There are two steps to take.

First: Most all mould removal involves use of liquids or gas (such as ozone). Vinegar (white, undiluted) should give you optimal results according to most sources available online as you cannot also scrub the interior surfaces. Bleach (Sodium Hypochlorite) is less desirable for several reasons also given online. Commercial fungicides are also available for household use.

After the mould reduction treatment, removing the liquids remaining, will be less of a challenge using dehydration crystals.

There are various desiccators, desiccants, and moisture absorbers to pull practically all the water vapour from a volume of air efficiently. Some kinds of desiccants can be rejuvenated by baking in an oven. Your heat gun may also work.

The tiny access and plastic construction of the tub IS a challenge. You will want to fashion a long sleeve of nylon or some thin porous fabric filled with desiccant for your job.

Drain as much liquid from the hot tub as you can. Lower the filled 'tube' into the tub—holding the end so you can pull the saturated crystals out—and seal the opening. You may wish to tip the hot tub so your dryer-filled sleeve and the water vapour are closer to each other. You may need a couple of sessions to satisfy your requirements. You can do this at any time for minimizing water accumulation; but, the off season is probably best for maintenance.

Wait. Repeat as needed.

Good luck.

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    Thank you @Stan. As I said in my comments on fred's answer, I will try various liquid cleaning treatments this time next year before draining it down. Interesting you mention about a "sleeve" of desiccant - I had a similar idea myself just a couple of hours ago and ordered some sachets of silica gel. My idea is to connect them into a "chain" somehow, then feed the chain into the cavity, re-inflate the ring and leave the gel to do it's work for a few days, regenerating a few times if necessary. I'll report back how well this works.
    – Lefty
    Nov 18, 2021 at 18:10
  • Yes. I was more interested in the removal of the extra moisture than the mould for which there are some products as well as the tried and true vinegar. Don't forget waterbed conditioner although that's for enclosed standing water treatment. I suggested the sleeve to hold bulk desiccant material. There's also stuff called 'Concrobium™' which you may want to check-out. @Lefty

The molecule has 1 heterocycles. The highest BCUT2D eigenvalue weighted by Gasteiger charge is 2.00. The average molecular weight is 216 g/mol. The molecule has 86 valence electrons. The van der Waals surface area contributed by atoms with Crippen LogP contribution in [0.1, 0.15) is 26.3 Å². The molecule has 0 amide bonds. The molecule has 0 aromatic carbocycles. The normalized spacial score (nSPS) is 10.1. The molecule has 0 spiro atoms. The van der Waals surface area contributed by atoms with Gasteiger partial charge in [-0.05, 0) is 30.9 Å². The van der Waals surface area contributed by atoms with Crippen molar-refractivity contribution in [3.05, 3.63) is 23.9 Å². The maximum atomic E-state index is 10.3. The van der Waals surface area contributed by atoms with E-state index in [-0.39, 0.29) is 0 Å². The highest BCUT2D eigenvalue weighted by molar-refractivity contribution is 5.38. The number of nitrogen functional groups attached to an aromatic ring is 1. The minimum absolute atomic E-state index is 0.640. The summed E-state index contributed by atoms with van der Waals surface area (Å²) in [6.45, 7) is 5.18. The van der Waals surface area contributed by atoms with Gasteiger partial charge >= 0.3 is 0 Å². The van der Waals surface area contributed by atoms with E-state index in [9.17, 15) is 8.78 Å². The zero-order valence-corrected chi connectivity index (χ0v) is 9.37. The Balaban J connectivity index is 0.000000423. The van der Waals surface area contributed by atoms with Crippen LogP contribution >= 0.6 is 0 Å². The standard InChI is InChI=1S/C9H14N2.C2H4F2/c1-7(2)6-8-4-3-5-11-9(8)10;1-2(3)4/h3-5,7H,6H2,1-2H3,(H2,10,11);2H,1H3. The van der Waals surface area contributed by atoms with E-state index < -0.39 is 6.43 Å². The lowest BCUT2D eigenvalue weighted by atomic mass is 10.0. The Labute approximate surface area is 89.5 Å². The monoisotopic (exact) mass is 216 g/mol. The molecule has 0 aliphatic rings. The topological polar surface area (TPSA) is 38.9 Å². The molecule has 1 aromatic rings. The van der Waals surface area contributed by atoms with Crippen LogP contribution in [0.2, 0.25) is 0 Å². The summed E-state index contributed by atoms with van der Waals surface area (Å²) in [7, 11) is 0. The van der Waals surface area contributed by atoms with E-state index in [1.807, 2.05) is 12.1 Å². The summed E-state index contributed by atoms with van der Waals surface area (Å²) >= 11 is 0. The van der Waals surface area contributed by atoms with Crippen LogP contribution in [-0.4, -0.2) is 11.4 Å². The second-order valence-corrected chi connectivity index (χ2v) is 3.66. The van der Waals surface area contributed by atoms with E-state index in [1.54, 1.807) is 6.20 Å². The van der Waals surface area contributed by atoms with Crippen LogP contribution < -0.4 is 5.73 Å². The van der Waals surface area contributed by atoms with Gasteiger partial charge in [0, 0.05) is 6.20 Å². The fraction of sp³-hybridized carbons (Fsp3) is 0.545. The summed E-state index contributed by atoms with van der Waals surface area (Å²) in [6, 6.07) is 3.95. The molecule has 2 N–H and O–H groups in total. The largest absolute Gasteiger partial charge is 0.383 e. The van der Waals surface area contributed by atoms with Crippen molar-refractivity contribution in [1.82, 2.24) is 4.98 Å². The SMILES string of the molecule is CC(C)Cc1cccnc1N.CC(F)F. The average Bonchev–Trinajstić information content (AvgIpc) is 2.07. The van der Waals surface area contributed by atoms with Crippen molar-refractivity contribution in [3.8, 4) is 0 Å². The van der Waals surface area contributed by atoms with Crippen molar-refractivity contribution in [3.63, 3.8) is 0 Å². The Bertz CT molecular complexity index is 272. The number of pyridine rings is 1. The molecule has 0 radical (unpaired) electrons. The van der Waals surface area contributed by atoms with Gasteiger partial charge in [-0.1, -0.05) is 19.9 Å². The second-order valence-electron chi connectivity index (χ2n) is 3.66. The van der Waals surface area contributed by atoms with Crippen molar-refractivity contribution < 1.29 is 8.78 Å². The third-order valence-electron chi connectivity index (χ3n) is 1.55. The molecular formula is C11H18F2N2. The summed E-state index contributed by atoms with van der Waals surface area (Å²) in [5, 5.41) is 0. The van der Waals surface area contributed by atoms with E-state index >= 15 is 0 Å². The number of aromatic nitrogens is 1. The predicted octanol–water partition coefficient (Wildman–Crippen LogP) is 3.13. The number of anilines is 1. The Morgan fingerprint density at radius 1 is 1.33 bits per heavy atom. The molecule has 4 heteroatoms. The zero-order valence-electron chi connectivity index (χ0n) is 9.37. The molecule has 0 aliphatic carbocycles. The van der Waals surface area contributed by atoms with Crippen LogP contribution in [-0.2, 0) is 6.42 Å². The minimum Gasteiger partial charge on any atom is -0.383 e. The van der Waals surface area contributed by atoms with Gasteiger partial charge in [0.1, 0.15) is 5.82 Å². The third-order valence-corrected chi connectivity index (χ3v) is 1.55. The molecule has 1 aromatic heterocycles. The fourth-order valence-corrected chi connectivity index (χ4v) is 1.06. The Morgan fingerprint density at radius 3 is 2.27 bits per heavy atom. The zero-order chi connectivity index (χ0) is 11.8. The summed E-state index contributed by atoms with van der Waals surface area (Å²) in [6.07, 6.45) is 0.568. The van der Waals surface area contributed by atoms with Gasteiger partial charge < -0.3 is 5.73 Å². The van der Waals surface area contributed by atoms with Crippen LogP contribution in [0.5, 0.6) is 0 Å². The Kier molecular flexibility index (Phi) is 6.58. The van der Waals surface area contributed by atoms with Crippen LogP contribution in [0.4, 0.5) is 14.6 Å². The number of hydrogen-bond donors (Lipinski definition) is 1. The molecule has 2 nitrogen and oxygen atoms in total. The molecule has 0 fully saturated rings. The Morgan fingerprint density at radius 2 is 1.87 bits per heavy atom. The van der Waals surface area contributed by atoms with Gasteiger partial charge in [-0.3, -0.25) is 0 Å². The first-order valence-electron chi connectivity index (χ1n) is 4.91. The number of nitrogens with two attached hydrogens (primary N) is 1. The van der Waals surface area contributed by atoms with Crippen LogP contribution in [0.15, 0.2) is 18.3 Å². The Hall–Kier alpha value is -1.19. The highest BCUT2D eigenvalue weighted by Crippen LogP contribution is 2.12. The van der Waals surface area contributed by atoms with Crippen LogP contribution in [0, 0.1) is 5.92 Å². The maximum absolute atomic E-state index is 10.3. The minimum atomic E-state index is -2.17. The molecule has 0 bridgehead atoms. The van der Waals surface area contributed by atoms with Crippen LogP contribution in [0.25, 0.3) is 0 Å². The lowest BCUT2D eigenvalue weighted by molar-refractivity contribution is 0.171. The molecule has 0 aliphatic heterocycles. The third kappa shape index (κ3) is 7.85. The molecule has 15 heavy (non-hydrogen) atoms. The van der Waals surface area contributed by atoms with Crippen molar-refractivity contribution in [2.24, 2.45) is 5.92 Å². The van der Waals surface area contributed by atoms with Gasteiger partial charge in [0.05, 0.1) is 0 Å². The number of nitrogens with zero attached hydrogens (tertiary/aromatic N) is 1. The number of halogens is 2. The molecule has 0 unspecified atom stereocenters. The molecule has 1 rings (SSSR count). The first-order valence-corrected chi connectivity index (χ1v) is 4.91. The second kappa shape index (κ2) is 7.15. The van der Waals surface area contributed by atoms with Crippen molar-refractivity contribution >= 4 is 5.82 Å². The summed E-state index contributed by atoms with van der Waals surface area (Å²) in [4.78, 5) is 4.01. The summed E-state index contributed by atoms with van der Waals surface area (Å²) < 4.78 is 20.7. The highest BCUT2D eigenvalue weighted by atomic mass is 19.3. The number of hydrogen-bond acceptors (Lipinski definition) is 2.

– Stan
    Nov 18, 2021 at 19:00
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I am the OP and have just noticed that quite a number of people have found this question, so are presumably looking for answers. Here are the discoveries I have made since asking the question.

The mould is NOT on the inside as I had assumed, it is on the outside but is very difficult to remove do to the texture of the surface. I used a "magic sponge" and elbow-grease and the abrasion was enough to remove the staining back to a very clean surface. Be VERY CAREFUL though - magic sponges are ONLY operating by abrasion, so be aware that you are removing material and only do as much as you need to.

I removed the water from within the ring by inflating it, then standing it upright with the inflation hole at the low point. I got 2 boxes to balance it so that there was a gap to access the hole from below. After a couple of days you will see that the water has pooled around the valve. On my one, you can unscrew the valve completely from the ring. As you do this, the outrushing air brings much of the water with it. You get about 3 seconds before the ring loses too much pressure. I then immediately re-inflate it with the pump kept handy as I work.

Repeat the above procedure as many times as you can be bothered. You will not remove all of the water - it is a case of diminishing returns.

I still have no idea how the water gets into the ring in the first place. It is FAR MORE moisture than can possibly be present in this quantity of air.